Mediating a Relocation Dispute/Martin Rosenfeld, JD

Posted on October 29, 2017

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Not all disputes can be resolved by trying to find a middle ground. What can a mediator do when the custodial parent announced her/his intention to take the child to another state for economic, psychological. person reasons, etc?

This situation calls for the parent such a plan to show great sensitivity to the other parent. Some of the pot-sweeteners that may encourage a positive response include the following:

Communicate why the need exists and how such a move can contribute to a child’s well-being.

Since moves often make visitations less frequent (due to added distance, need for air travel, etc.) consider agreeing to making vacation visits and weekly/monthly longer.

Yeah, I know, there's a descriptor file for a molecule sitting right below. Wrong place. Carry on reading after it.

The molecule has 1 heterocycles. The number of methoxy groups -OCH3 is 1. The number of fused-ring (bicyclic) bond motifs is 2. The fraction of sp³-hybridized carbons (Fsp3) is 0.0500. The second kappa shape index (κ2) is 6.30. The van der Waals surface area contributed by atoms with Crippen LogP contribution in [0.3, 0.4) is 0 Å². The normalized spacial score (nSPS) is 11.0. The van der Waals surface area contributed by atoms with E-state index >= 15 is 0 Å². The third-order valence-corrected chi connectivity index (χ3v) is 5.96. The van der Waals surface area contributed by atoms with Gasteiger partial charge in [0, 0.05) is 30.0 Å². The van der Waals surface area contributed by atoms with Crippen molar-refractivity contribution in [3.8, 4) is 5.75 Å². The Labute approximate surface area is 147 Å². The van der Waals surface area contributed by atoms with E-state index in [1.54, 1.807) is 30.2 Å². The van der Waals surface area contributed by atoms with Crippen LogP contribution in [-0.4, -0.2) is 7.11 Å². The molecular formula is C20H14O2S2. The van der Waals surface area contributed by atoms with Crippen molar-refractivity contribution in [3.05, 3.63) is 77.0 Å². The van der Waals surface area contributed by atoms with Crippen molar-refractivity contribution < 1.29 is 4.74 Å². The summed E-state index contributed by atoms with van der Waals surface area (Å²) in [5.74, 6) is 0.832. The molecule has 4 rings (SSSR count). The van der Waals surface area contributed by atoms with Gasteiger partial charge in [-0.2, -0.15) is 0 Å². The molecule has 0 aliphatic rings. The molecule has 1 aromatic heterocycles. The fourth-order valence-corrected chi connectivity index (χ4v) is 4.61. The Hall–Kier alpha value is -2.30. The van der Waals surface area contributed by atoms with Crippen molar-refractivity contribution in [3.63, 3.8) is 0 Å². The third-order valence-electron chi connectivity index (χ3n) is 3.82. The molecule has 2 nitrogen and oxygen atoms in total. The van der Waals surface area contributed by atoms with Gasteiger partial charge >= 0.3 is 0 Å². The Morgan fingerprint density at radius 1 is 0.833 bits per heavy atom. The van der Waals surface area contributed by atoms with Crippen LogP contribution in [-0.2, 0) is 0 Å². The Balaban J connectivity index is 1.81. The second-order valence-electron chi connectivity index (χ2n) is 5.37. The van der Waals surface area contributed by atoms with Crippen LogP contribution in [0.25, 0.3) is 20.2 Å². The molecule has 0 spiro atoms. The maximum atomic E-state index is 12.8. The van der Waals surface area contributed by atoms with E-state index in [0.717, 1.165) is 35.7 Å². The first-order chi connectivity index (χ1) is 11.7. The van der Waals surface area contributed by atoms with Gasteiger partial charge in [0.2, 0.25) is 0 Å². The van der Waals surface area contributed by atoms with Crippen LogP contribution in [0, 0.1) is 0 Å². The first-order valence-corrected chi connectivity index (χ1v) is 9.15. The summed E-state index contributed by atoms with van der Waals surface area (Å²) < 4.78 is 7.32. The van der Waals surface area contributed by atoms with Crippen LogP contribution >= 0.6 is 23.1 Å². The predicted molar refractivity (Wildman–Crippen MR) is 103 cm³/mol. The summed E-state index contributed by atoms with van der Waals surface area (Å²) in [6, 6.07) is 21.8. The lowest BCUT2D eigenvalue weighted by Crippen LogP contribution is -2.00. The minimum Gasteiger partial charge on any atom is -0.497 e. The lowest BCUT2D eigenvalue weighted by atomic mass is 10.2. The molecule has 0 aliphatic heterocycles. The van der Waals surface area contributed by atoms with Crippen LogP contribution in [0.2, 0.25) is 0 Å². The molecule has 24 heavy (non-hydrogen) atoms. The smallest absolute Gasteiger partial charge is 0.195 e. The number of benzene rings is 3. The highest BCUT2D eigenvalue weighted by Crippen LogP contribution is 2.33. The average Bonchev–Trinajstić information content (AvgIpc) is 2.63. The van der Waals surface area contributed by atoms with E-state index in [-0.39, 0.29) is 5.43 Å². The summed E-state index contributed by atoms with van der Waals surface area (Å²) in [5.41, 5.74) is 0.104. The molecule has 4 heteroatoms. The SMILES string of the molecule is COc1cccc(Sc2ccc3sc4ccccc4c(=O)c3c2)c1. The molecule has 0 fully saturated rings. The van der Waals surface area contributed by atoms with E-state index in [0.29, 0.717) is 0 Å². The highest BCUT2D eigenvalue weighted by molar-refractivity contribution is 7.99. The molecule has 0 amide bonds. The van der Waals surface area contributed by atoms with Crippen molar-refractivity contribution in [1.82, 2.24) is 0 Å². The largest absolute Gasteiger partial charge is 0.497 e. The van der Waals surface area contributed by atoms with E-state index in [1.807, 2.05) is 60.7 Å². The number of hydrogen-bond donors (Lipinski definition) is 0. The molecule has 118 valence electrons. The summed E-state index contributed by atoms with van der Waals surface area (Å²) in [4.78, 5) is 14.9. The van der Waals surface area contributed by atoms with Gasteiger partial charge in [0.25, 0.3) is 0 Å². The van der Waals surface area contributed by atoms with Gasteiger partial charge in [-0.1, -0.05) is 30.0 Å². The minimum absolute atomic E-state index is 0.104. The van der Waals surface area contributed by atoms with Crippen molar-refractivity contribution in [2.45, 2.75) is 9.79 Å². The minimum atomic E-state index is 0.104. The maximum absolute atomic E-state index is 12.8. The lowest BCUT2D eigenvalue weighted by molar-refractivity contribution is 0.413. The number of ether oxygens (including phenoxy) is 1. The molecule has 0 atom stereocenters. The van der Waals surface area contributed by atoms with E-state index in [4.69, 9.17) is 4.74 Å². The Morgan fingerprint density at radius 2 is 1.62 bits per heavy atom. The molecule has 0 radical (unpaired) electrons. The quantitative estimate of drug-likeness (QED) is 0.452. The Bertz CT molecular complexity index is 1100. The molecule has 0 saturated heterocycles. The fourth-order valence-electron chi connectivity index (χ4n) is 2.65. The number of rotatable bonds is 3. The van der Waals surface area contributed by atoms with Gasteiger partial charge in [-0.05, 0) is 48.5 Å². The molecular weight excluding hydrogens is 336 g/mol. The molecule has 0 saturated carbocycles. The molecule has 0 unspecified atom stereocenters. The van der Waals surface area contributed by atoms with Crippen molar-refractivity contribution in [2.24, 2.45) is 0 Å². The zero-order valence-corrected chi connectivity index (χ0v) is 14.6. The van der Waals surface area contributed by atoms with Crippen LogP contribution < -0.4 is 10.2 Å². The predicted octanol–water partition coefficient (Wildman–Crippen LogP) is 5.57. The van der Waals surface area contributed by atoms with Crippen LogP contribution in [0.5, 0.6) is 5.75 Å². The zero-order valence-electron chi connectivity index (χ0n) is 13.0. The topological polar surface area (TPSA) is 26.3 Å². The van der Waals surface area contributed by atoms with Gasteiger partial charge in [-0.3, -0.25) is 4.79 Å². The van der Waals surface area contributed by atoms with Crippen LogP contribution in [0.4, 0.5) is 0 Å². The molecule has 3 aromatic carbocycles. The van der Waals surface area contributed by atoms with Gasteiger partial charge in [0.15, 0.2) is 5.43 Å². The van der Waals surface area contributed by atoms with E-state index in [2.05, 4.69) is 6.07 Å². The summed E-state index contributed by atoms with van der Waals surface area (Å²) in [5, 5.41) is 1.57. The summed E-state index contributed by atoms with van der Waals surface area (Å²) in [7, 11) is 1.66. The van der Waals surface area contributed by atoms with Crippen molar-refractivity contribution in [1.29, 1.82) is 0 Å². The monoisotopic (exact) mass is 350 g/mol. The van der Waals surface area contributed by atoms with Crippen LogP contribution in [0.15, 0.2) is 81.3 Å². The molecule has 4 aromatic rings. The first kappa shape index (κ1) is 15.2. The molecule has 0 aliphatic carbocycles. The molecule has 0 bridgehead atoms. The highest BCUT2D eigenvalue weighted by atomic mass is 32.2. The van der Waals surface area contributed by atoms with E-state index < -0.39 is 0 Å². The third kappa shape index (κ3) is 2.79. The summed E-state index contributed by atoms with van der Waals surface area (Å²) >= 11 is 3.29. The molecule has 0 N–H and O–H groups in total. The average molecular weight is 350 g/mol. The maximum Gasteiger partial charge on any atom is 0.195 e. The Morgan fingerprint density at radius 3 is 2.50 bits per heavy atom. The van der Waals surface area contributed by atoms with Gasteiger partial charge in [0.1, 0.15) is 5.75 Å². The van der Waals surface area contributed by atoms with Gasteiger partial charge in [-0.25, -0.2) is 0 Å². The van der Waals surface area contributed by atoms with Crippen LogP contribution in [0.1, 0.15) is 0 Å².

If air travel is costly, consider making partial reimbursement for such trips or modifying child support downwards.

Show both empathy and appreciation for the fact that the other party is willing to work on making this new reality work for all concerned.

As an advertiser once said, the best surprise is no surprise. Conversations on relocation need to be honest, civil, and result-oriented. This is yet another example of how mediation trumps litigation options. Mediate don’t litigate.